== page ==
What Is a Good Substitute for Benzodiazepines?

Benzodiazepines, more commonly referred to as benzos, are a type of prescription medication most commonly used to treat anxiety disorders. Benzos were first developed as a safer alternative to barbiturates, another type of central nervous depressant/tranquilizer with an extremely high potential for abuse.

It was believed that benzos were less habit-forming than barbiturates and would lead to fewer side effects. However, it was soon discovered that benzos were just as addictive and that abusing these medications long-term could easily lead to serious and lasting consequences.

Where Did Benzodiazepine Come From?

The first benzos were introduced to the pharmaceutical market in the 1960s. Librium and Valium were the first benzos available in the U.S., and as soon as they hit the drug market, they began to be widely prescribed. Today, over 12 different benzodiazepine medications are available in the U.S. with a written prescription. Medications like Xanax are some of the most widely prescribed. Even though safer alternatives are being developed, benzos are not about to leave the pharmaceutical scene anytime soon. 

However, for people who have struggled with substance abuse and dependence in the past, offering an alternative to this potentially addictive medication is extremely important. So, what are some good substitutes for benzodiazepines, and how can a person overcome a moderate or severe anxiety disorder without turning to medication?

What Is a Good Substitute for Benzodiazepines?

Benzodiazepine Substitutes

Most people experience some degree of anxiety on occasion. For example, if you have ever been studying for a major exam the night before the test is set to take place, or if you have ever messed up at work and been called in to speak with your employer face-to-face, you have probably gotten at least a little bit anxious. However, as soon as your current circumstances shift, the anxiety subsides, and you can move on with your life.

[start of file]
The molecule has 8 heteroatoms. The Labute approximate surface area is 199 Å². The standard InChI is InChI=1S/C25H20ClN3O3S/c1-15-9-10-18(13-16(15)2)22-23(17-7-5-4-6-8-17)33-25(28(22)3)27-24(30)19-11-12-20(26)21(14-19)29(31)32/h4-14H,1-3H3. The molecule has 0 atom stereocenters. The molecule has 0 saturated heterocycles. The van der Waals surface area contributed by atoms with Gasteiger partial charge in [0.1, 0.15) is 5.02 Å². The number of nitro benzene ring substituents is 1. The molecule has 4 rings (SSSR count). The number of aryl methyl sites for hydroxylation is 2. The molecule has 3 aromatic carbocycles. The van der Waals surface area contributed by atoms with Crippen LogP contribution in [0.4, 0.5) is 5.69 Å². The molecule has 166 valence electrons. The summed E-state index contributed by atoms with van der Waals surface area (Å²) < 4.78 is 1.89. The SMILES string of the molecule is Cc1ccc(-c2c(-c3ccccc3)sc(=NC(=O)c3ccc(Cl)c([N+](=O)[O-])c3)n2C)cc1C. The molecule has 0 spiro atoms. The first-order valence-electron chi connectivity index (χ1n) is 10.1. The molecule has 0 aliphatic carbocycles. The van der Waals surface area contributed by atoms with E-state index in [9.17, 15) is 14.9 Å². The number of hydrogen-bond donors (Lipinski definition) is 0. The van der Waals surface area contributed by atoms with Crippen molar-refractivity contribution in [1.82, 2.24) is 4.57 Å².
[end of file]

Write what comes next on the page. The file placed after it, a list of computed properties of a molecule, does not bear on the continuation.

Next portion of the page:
Some Alternatives For Benzo

However, for people suffering from an anxiety disorder this feeling of high stress never subsides — it interferes with daily life, and can often be entirely crippling. Benzodiazepines help calm the central nervous system, reducing feelings of anxiety and helping people operate as they normally would. However, benzodiazepines are not right for everyone who is struggling with anxiety. If a person has a history of substance abuse, it is good to look into alternatives. Some alternatives for benzodiazepines include:

  • SSRIs and SNRIs (antidepressant medications)
  • Beta-blockers (blood pressure medications)
  • OTC medications like diphenhydramine (it is not recommended that a person experiment with OTC medications unless advised by a medical professional)
  • Intensive psychotherapy 
  • Lifestyle changes (like improved sleep and healthy eating habits)

If you have been struggling with anxiety and substance abuse, help is available, and recovery is possible. 

Garden State Treatment Center and Dual Diagnosis Recovery 

At Garden State Treatment Center, we offer dual diagnosis treatment services, helping people who have been struggling with substance abuse and anxiety disorders. Although substance abuse and mental illness often go hand-in-hand, struggling with some degree of anxiety is extremely common among men and women in treatment for addiction.

Unfortunately, in many cases, people who struggle with an undiagnosed or untreated anxiety disorder begin to self-medicate with drugs or alcohol. This might make their anxiety symptoms go away temporarily, but substance use always exacerbates mental health symptoms in the long run. Therefore, rather than providing our clients with antipsychotic medications, we teach them how to work through their anxiety in healthy and non-invasive ways. 

Overcome Benzo Dependence at Garden State Treatment Center

We teach beneficial techniques like mindfulness and meditation, healthy communications, grounding techniques, and yoga therapy. But, of course, medication is sometimes necessary – we have psychiatric professionals on staff to prescribe medication whenever needed. To learn more about our recovery program or dual diagnosis treatment options, contact us today. 


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